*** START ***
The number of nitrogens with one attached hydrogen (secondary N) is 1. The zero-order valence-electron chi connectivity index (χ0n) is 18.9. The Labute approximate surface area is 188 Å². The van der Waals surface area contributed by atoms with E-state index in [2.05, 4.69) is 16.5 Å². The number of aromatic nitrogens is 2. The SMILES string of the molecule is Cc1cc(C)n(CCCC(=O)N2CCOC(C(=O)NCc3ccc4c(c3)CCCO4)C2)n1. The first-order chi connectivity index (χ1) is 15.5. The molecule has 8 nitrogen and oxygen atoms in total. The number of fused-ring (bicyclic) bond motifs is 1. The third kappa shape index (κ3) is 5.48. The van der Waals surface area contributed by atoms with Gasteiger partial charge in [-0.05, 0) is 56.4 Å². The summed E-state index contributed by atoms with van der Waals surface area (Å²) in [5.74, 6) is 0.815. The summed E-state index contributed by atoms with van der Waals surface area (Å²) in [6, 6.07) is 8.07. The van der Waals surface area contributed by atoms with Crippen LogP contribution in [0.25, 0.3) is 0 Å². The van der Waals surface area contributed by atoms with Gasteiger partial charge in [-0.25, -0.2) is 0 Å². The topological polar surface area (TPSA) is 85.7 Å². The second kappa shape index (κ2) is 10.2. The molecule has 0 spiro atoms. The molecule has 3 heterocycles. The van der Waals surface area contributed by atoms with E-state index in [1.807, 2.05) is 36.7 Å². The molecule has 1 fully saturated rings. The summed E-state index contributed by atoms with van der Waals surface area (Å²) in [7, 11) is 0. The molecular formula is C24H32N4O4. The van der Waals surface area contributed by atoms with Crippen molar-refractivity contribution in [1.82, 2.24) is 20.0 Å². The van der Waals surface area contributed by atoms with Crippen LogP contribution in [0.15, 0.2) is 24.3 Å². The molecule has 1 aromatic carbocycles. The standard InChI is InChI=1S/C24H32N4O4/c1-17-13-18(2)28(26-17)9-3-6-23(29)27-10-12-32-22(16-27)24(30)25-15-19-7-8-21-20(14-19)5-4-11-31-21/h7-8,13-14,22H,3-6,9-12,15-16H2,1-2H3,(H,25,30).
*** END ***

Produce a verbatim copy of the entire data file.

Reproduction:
The number of nitrogens with one attached hydrogen (secondary N) is 1. The zero-order valence-electron chi connectivity index (χ0n) is 18.9. The Labute approximate surface area is 188 Å². The van der Waals surface area contributed by atoms with E-state index in [2.05, 4.69) is 16.5 Å². The number of aromatic nitrogens is 2. The SMILES string of the molecule is Cc1cc(C)n(CCCC(=O)N2CCOC(C(=O)NCc3ccc4c(c3)CCCO4)C2)n1. The first-order chi connectivity index (χ1) is 15.5. The molecule has 8 nitrogen and oxygen atoms in total. The number of fused-ring (bicyclic) bond motifs is 1. The third kappa shape index (κ3) is 5.48. The van der Waals surface area contributed by atoms with Gasteiger partial charge in [-0.05, 0) is 56.4 Å². The summed E-state index contributed by atoms with van der Waals surface area (Å²) in [5.74, 6) is 0.815. The summed E-state index contributed by atoms with van der Waals surface area (Å²) in [6, 6.07) is 8.07. The van der Waals surface area contributed by atoms with Crippen LogP contribution in [0.25, 0.3) is 0 Å². The van der Waals surface area contributed by atoms with Gasteiger partial charge in [-0.25, -0.2) is 0 Å². The topological polar surface area (TPSA) is 85.7 Å². The second kappa shape index (κ2) is 10.2. The molecule has 0 spiro atoms. The molecule has 3 heterocycles. The van der Waals surface area contributed by atoms with E-state index in [1.807, 2.05) is 36.7 Å². The molecule has 1 fully saturated rings. The summed E-state index contributed by atoms with van der Waals surface area (Å²) in [7, 11) is 0. The molecular formula is C24H32N4O4. The van der Waals surface area contributed by atoms with Crippen molar-refractivity contribution in [1.82, 2.24) is 20.0 Å². The van der Waals surface area contributed by atoms with Crippen LogP contribution in [0.15, 0.2) is 24.3 Å². The molecule has 1 aromatic carbocycles. The standard InChI is InChI=1S/C24H32N4O4/c1-17-13-18(2)28(26-17)9-3-6-23(29)27-10-12-32-22(16-27)24(30)25-15-19-7-8-21-20(14-19)5-4-11-31-21/h7-8,13-14,22H,3-6,9-12,15-16H2,1-2H3,(H,25,30).